November 8, 2017 // 1 p.m.
Developer: Sledgehammer Games
Platform(s): PC, PS4, Xbox One
Version Reviewed: PS4 Pro
World War II is a well trodden path in pop culture, and as I charged up Normandy beach in the first level of Call of Duty: WWII's single-player campaign I was reminded of the many times I've done this before: Medal of Honour: Frontline, Call of Duty 2, and even a squirrel-themed retelling in Conker's Bad Fur Day.
For better or worse, World War II is as familiar to gamers as DE_Dust or Blood Gulch, with a glut of World War II shooters following in the path of Medal of Honour and Call of Duty's early iterations to the point where both games had to move away from the theatre for a while just to do something different. When it comes to World War II video games, it's all been done before.
With that in mind, Call of Duty: WWII doesn't take us anywhere we're not already overly familiar with: From Normandy, you duck into the liberation of Paris on your way to the Battle of the Bulge. However, Sledgehammer Games has chosen instead to keep the story grounded on just a few of your close friends as opposed to focussing on the scale of the entire war.
In the process, it's made a superlative campaign that tells a meaningful story without glamorising the war or getting lost in just how vast it all is. Mostly, you're in the boots of Private Ronald “Red” Daniels, a young soldier from Texas. The story hangs on him trying to make sense of the war with his comrades, who all have their own stuff going on. You jump away a couple of times, once in a standout level as a French resistance member working with British spies to infiltrate a Nazi garrison in Paris, and there are sections where you operate several vehicles, but all of these are directly adjacent to Daniels' story, never pulling focus away from the long trudge between Normandy and the Rhine.
There's a lot of changes. Health no longer regenerates; this long-time staple of the Call of Duty series has been replaced by a need to use health-kits to heal up. You can carry four at a time, and it requires two to heal from near-death, so the game is more punishing than previous Call of Duty titles, although the kits aren't exactly rare as you move through the game.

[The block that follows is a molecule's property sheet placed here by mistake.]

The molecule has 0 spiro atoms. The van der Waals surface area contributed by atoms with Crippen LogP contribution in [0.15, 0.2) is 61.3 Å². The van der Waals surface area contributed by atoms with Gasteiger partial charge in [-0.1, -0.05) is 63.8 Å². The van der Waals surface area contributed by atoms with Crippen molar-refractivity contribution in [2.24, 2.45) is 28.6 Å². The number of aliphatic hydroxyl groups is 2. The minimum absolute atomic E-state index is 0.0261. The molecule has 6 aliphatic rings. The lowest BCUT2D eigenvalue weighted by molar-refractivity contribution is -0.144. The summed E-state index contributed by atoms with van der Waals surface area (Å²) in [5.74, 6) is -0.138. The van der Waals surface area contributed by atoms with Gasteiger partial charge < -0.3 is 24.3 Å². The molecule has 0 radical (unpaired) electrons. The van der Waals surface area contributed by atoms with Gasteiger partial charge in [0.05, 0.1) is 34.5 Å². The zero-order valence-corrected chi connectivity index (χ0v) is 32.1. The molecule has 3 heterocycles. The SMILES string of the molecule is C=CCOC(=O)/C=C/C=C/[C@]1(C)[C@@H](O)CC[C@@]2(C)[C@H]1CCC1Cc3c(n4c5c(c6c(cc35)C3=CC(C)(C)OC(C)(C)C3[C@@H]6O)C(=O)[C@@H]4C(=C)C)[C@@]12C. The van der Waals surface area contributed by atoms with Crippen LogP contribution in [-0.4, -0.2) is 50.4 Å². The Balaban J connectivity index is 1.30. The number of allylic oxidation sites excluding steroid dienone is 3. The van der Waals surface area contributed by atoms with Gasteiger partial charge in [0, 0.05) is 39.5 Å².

Your squad mates each have their own unique perks that can help you out, special abilities that are charged and then activated by looking at them and hitting a button. This could involve spotting enemies or providing you with health, ammo, or grenades. I felt that this was a great idea, but in execution I found it slightly clumsy having to look through the firefight for the person that could spot enemies and hitting the key after getting close enough for it to work before returning to my firing position. When it works, it feels great, but the implementation is a little fussy and was frequently frustrating in the heat of battle.
While this return to the series' WWII roots has shaken up a lot of things, there are still several Call of Duty tropes that appear, showing that the more things change the more they stay the same. Enemies respawn infinitely in many sections, encouraging you to charge forwards and seize the next objective, and while there are many optional and enjoyable stealth segments, one mandatory section sees you trying to escape German patrols in an on-rails section while clinging onto a lost child.
The war effort seems to hinge nearly directly on you either following a superior closely, or single-handedly achieving a mission. 'Daniels,' starts your commanding officer for the mission, before asking you to take out something essential to the Third Reich's war machine. The conceit is clear, and it's mostly just a way to let the player engage with the full arsenal of weapons in as many different ways as possible.
Thing is, it undermines the game's sense of scope slightly when you seem to be the only squad in the war that's capable of doing anything.
The level of care put into every small detail really shines, and as players hurl themselves into the mud they'll see water splash onto their screen and mud splatter their hands and weapons before slowly drying into discolouration as you play. Tanks smoke and sputter, and light shines off oiled weapons as they fire rounds that crack and whine across battlefields strewn with detritus. The production quality here is incredible across the game's single-player, multiplayer, and zombies game modes, although you'll notice it more during the huge set pieces that make up the single-player campaign.
Not that the multiplayer isn't entirely without spectacle. The big new addition is the game's War mode. What is it good for? Well, the War mode is an objective-focused mode that sees players moving through a map completing specific tasks. Here, the multiplayer seems to focus on escorting tanks or building bridges. There are no killstreaks in this mode, and while the gunplay is still frenetic, the pace of the match in general is a little more sedate, as players can build and man defences, fighting to slow down the attacking forces.